John Harju

At the beginning of our Sci-Frights brainstorming sessions, I discovered a very niche narrative theme shared among a thread of animes that I had been getting into at the time.  I don’t know if it is an actual genre, but it is a thought experiment that happens much more frequently within Japanese fiction than of the USA, and it is something that always fascinates me.  I refer to it as The Suffering Game, and to be completely transparent, it really isn’t my title either. It was the name of an arc in a D&D podcast I came upon (but wish not to publicize any more than it already is).

The settings are always the same, but the question is always: “Is it better to suffer to benefit someone else or have someone else suffer for your benefit?”  As we are in spooky season, some of you are indulging in the Americanized versions of this with your Saw and Escape Room movies, and if those are your jam, then there is a world of anime shows that will be right up your alley, but, for our purposes today, we will be talking about the show Danganronpa: The Animation.

In this show, we find 16 super high school level students trapped in a special high school for exceptional students and being told that they will be spending the rest of their lives there unless someone graduates.  The stipulation for graduation is to be the last person standing or murder someone and get away with it.  The catch is that if you murder someone and are caught, you are executed, and if the rest of the class fails to convict the correct person for murder, they are executed.  In the end, there is a struggle between hope and despair.  Suffice it to say I picked the easy assignment this month.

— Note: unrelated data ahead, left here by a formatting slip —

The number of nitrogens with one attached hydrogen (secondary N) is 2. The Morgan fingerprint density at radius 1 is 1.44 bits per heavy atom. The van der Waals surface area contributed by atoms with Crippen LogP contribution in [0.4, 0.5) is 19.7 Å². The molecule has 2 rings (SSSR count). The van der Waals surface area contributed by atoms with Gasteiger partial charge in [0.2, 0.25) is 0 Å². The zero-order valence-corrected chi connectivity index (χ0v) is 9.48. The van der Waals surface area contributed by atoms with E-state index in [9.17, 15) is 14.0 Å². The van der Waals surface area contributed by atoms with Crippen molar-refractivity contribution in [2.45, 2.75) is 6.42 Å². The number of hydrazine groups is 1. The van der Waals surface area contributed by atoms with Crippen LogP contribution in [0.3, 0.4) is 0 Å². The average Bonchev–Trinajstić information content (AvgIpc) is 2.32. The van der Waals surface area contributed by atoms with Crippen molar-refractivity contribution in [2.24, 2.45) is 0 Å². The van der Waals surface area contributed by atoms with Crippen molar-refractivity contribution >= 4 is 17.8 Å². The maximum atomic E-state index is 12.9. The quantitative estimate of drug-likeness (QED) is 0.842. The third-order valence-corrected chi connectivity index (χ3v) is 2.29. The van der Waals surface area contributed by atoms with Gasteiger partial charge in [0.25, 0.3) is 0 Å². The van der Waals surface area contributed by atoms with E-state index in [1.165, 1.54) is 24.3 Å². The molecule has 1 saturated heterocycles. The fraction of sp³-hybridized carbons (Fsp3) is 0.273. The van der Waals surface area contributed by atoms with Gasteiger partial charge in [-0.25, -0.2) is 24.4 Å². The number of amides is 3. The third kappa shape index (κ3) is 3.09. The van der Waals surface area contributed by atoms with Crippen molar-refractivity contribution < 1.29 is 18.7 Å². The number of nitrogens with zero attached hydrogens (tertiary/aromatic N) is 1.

The students have varying stages of amnesia, with some remembering everything and some remembering next to nothing, and there are double-crosses and betrayals galore, but the question remains: is it better to suffer to benefit someone else or have someone else suffer for your benefit?  In the end, as Christians, this decision was already made for us as Jesus suffered and ultimately died for our benefit, as long as we allow his willingness to suffer for us to be the solution to our suffering game.

In the show, one of the main characters must allow themselves to be falsely accused and suffer the death of the condemned to allow the others a chance to figure out the answers and escape the suffering.  The key to this salvation is to have faith in the plan and allow it to happen.  Because they were willing to experience the punishment for others, everyone else was able to be set free, and ultimately, this is the same message we bring to the world: Hope has won because someone was willing to face execution so that we may have deliverance.

So, as you are playing your own suffering game, allow me to ask you this:  you may know about all of this and have found the way to exit your suffering game, but are you helping others find their way out of the suffering game as well?